John kept his discovery from his sister, however he did tell Will about the secret compartment in his room and who he thought the mysterious ghostly figure might be. John decided to take the violin to Mr. Smart a famous collector of Stradivarius fiddles, esteemed one of the first authorities in Europe in that domain of art, and author of a valuable work of reference in connection with it.

This violin is of the great master’s golden period, is incontestably genuine, and finer in some respects than any Stradivarius that I have ever seen, not even excepting the famous Dolphin itself. The label is perfect, but if I am not mistaken I can see something higher up on the back which appears like a second label. This excites my interest, as I know of no instance of an instrument bearing two labels.”

Of course Mr Smart assumed the violin was perhaps a family heirloom and John said nothing to clear up this misapprehension.

this, as you will see, does not give his name, but merely the two words ‘Porphyrius philosophus.

John became more secretive and a while later he fell ill. He also started to see visions of the man during important episodes of is life. Sophia was concerned for him, especially when she happened upon a painting, which depicted an exact description of the man John keeps seeing.

‘”Yes, it is a splendid painting, though of a very bad man. His name was Adrian Temple, and he once owned Royston. He was, I believe, a man of remarkable talent, and spent most of his time between Oxford and Italy,

Adrian used to have a boon companion called Jocelyn until Adrian did something so shocking that his companion decided to become a monk instead. Sophia became obsessed with the portrait of Temple. There was just something that kept drawing her back to his image.

Gaskell has often told me that when he played it the music brought with it to his mind a sense of some impending catastrophe, which culminated at the end of the first movement of the Gagliarda. It was just at that moment, Sophy, that an Englishman who was dancing here was stabbed in the back and foully murdered.”

After we had descended about twenty steps we could see the entry to some vault or underground room, and it was just at the foot of the stairs that I saw something lying, and I saw that what I had taken for a man’s form was instead that of a clothed skeleton. “Do you know whose bones those are? That is Adrian Temple. After it was all over, they flung his body down the steps, dressed in the clothes he wore.”

The violin and the strange figure are the reason for John’s deterioration and his death, although Mr Gaskell gives his own account at the end of the book. He mentions how John also found manuscripts with the violin in the form of diary entries. The diaries of Adrian Temple. He believes John became obsessed with the books and instead of hallucinations he was actually basing it on factual knowledge. Including how Adrian obtained the infamous violin.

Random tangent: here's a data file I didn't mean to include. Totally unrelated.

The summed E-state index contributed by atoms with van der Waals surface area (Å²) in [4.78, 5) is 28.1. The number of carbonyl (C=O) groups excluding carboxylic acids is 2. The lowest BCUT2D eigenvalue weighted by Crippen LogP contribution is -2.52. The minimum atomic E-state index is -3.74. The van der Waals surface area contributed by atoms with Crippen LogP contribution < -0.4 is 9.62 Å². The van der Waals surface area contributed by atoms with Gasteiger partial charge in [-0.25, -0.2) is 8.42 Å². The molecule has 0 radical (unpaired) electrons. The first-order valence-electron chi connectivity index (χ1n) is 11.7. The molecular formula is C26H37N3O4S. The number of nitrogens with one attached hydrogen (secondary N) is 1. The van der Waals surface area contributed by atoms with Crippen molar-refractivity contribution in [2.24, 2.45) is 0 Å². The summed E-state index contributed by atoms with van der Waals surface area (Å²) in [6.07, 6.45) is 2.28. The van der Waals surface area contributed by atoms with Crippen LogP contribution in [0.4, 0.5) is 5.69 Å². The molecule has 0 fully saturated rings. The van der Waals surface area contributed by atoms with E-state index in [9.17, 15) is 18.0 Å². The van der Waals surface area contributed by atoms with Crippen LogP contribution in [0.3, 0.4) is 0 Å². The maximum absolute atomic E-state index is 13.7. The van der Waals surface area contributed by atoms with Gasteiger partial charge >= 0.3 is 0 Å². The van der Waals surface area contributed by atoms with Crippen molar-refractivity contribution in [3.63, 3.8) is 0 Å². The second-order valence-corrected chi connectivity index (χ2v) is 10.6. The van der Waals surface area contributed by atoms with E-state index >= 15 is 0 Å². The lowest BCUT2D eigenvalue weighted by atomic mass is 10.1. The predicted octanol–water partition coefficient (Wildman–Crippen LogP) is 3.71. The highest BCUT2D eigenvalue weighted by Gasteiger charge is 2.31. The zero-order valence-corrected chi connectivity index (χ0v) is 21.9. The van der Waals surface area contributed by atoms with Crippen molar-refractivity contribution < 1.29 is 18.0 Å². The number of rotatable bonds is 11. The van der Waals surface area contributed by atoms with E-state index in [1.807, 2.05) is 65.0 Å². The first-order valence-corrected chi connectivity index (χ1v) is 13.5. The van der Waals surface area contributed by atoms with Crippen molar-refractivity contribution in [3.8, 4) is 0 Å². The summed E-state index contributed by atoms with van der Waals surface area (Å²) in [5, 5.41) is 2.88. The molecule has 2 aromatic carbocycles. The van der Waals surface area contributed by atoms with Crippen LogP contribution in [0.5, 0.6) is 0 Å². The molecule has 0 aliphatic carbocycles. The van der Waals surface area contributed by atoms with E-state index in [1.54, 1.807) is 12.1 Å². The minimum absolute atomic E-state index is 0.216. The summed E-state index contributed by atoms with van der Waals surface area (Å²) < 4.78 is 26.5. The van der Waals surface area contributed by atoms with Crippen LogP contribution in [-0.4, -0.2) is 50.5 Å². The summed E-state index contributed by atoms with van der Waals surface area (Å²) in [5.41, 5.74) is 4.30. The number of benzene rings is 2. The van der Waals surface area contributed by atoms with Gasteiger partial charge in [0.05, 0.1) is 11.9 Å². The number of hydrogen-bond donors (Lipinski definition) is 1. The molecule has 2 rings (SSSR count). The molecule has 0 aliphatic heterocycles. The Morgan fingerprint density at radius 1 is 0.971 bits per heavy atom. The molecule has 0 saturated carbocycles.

Though it was of his golden period, and probably the finest instrument he ever made, Stradivarius would never sell it, and it had hung for more than thirty years in his shop. It was said that from some whim as he lay dying he had given orders that it should be burnt; but if that were so, the instructions were neglected, and after his death it came under the hammer.

Gaskell was convinced that John had ripped three pages from the diaries. The three pages that told the story, which would explain the death of John and the retreat of Jocelyn. Some terrible experiment John had decided to replicate. An unforgivable heinous act that will forever remain a mystery.

only I knew that whatever Sir John had done or seen, Adrian Temple and Jocelyn had done or seen also a century before and at the same place. whatever was done, I feel sure that the music of the Gagliarda formed part of the ceremonial. we burnt the book containing the “Areopagita” of Graziani, and the Stradivarius fiddle. The diaries of Temple I had already destroyed,

To be honest I don’t think I have done this excellent story justice. There is the morbid fascination with guilt and the occult Poe is famous for, combined with a love of the arts. Like our Mr Gaskell I also believe music can conjure up strong emotional responses, depending on the piece of music and person those images can be innocent and happy, whereas for others they may be of a darker nature.

I say this advisedly, because I am sure that if some music is good for man and elevates him, other melodies are equally bad and enervating. An experience far wider than any we yet possess is necessary to enable us to say how far this influence is capable of extension.

Falkner only wrote a few books, and I do believe in his own way he was an early talent of the horror genre.

Read and download The Lost Stradivarius, Moonfleet, The Nebuly Coat by John M. Falkner at Feedbooks or listen to The Lost Stradivarius or Moonfleet at Librivox.